Like anything, running is an activity where you have to work to make it stick. For example, I thought I couldn’t run more than four miles at a time just five years ago. Then, two years later, I ran more than six times that when I finished my first marathon.
You’ve heard that thing called “runner’s high.” That feeling of giddiness, accomplishment and happiness you get after a good run. Perhaps, you’ve tried and have no idea what this “high” is that runners talk about.
When you stick with running and don’t give up, you will see a number of benefits. You may not get that “high” right away, but there are still many ways running can make you feel accomplished and excited. The most difficult thing about running, however, is sticking to it. There are plenty of people who have the ability to go from four miles to 26.2 miles, like I did. Or go from zero to doing their first 10k or even a half marathon. In order to get to those points, there a few things to know.
Get a Good Pair of Shoes
Good running shoes are costly, but they are what will get you going and keep you going. If you’re running in old or poor shoes, that could easily cause unnecessary injury. Go to a running store and talk to someone who knows their stuff. They will not only be able to hook you up with the perfect pair, but give you some running pointers.
If you are running for the first time, don’t expect to go out and churn out a couple miles right away, or even a full mile for that matter. You have to start somewhere and this is ground zero. Know that you’re not going to be a great runner right out the gate and you’re going to get tired. Remember, breaks are good! Let your body recharge and get back at running. It’s going to be tough, but after a while, it won’t be as hard. If you have a mindset that it will be challenging and will take time, you will be more likely to keep it up and celebrate little victories, which is one of the fun parts of running.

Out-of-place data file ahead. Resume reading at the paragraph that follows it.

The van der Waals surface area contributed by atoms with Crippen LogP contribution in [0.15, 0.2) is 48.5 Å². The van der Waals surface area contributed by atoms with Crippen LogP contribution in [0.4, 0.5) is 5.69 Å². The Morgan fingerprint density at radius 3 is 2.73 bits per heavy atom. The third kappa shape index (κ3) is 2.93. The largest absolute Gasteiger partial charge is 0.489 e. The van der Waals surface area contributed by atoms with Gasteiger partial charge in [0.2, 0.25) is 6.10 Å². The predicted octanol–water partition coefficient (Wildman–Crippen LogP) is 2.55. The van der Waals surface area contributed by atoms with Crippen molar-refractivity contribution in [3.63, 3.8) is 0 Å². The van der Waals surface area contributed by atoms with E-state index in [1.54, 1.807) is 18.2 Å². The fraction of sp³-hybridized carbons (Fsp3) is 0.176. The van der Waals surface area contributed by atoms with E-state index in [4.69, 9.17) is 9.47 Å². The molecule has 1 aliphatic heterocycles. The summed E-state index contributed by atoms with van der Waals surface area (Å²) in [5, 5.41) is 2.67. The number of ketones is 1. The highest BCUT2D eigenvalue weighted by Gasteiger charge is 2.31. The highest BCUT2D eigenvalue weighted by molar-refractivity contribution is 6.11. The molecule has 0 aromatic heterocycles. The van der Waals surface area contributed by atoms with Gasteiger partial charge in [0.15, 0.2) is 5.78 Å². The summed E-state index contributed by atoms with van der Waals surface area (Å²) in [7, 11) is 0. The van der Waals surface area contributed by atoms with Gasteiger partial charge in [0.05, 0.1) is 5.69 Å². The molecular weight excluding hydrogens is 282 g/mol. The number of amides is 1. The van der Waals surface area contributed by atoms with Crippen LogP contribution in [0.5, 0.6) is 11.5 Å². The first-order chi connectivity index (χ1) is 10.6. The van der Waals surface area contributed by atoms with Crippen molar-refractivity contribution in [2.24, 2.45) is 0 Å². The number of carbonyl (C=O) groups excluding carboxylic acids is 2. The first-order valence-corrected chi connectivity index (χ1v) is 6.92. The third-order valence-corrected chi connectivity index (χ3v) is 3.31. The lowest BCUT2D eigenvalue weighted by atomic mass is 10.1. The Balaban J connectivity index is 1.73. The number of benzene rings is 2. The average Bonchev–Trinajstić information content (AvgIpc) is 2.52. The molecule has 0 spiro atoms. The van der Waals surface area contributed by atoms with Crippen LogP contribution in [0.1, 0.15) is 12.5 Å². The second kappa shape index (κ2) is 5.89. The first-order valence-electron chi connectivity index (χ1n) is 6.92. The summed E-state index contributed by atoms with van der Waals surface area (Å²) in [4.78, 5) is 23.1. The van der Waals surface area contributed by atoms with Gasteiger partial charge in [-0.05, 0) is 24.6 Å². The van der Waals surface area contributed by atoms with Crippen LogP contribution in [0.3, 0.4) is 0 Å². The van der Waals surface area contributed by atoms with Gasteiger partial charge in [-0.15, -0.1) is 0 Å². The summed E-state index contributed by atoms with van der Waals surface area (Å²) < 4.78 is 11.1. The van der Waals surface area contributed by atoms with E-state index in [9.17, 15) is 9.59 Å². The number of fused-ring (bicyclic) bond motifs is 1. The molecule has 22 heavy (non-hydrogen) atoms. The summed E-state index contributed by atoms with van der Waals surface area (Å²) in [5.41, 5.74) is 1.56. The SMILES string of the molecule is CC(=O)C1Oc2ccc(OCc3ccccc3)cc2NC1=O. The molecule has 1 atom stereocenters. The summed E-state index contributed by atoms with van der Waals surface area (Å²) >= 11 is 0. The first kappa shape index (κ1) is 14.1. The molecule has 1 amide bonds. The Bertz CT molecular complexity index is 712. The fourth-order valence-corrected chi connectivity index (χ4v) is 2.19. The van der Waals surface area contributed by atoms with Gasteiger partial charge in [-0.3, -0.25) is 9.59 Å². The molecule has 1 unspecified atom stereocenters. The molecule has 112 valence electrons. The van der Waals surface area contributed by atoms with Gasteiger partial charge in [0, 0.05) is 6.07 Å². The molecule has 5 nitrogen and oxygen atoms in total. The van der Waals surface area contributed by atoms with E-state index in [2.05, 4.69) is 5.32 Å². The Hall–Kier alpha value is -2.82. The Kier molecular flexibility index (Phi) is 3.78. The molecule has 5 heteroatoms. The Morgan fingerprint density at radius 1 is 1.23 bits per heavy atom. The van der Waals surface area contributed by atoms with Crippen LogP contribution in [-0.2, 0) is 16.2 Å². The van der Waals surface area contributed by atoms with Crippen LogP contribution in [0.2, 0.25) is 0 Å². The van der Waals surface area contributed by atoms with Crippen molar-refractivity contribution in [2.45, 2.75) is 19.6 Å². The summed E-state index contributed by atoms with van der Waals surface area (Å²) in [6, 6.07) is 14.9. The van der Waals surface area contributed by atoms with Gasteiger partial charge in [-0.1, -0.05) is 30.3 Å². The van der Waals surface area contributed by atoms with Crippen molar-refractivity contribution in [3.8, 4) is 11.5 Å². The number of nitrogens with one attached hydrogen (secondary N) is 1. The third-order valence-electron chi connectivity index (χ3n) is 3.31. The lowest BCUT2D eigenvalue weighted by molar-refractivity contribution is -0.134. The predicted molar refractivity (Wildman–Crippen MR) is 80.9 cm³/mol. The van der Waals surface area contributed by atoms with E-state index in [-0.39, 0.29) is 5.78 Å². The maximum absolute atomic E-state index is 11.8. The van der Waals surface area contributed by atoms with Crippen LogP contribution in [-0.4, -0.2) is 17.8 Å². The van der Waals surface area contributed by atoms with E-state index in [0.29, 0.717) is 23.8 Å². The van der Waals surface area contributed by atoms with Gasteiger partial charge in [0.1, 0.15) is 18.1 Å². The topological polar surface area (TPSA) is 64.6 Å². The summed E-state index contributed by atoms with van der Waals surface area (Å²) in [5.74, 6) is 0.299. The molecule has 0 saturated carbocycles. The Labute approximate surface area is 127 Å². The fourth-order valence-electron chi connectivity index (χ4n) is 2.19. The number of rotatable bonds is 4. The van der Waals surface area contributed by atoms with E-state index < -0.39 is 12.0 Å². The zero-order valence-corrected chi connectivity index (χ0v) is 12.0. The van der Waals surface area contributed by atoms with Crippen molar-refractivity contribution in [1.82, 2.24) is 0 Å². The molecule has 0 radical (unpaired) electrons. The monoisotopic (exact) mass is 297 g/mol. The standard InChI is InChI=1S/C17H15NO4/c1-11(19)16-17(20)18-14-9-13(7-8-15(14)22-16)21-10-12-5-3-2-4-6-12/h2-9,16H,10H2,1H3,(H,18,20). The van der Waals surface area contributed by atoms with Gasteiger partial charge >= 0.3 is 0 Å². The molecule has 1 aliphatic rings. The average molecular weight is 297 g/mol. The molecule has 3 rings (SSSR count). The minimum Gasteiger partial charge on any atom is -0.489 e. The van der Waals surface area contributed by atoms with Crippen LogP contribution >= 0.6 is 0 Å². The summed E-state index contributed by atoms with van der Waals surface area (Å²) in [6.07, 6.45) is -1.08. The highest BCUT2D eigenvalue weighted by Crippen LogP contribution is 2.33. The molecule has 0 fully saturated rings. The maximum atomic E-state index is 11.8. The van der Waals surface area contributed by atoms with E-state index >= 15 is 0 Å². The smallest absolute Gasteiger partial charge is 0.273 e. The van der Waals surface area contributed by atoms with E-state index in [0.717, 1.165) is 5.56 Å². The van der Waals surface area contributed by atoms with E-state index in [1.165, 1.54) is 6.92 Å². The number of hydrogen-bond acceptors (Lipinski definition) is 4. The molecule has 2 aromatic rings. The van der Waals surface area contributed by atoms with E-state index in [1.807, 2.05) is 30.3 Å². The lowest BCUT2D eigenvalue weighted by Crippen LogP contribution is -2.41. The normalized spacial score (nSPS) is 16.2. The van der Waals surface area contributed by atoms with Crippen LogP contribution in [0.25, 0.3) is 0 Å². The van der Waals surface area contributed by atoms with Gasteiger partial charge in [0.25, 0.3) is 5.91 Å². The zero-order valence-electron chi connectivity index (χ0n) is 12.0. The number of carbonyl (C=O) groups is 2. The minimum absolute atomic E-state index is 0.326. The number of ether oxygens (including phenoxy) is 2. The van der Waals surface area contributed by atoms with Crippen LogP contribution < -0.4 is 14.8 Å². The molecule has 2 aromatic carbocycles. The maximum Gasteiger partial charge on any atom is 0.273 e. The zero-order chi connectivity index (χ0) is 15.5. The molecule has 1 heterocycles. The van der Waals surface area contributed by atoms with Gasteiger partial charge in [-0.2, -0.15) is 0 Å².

It’s OK to Walk!
The Couch to 5k program is aimed toward people who are starting running with no previous experience. For its first week, participants alternate walking and running in order to build up endurance. Walking doesn’t mean failure. REPEAT: WALKING DOES NOT MEAN FAILURE! There are people who train for marathons who need to walk during training.
Slowly Add Distance
If you add distance right away, you’re going to get frustrated and give up. These things take time. Don’t expect to get up to a mile in two days. It’s not going to happen, and if it does, you’re probably going to hurt. In running, there is the famous 10 percent rule. Don’t increase your weekly mileage by more than 10 percent. The rule is safe for your body and beneficial to your progress. Running is a challenge, but in order to get the benefits, you have to balance between starting slow and pushing yourself.
Listen to Your Body
Your muscles are going to hurt, that’s just a fact. You’re going from no activity to doing activity a few days a week. But there’s a difference between sore muscles and an injury. If you have a pain that gets worse when you run, that could be an injury. Same with pain that is sharp instead of sore. Take caution if you get these pains. Rest your body and if that doesn’t help, see a doctor.
Don’t Run Every Day
You will burn out. If your body isn’t used to running, ease into it. The best advice is to start with three days a week in order to help your body to adjust.
Don’t Compare Yourself to Others
Everyone is different in their running journey and ability. The best part about running is your biggest competition is yourself. Your goal is to beat yourself, whether that’s in mileage or your personal best. Your first full mile without a stop to walk is a huge improvement from where you started. Embrace it and be excited about it, as well as all of your other milestones.
You’re not going to add mileage quickly, and that’s OK. Train your brain to be in it for the long haul and you’ll be able to look back over time and be impressed by your results.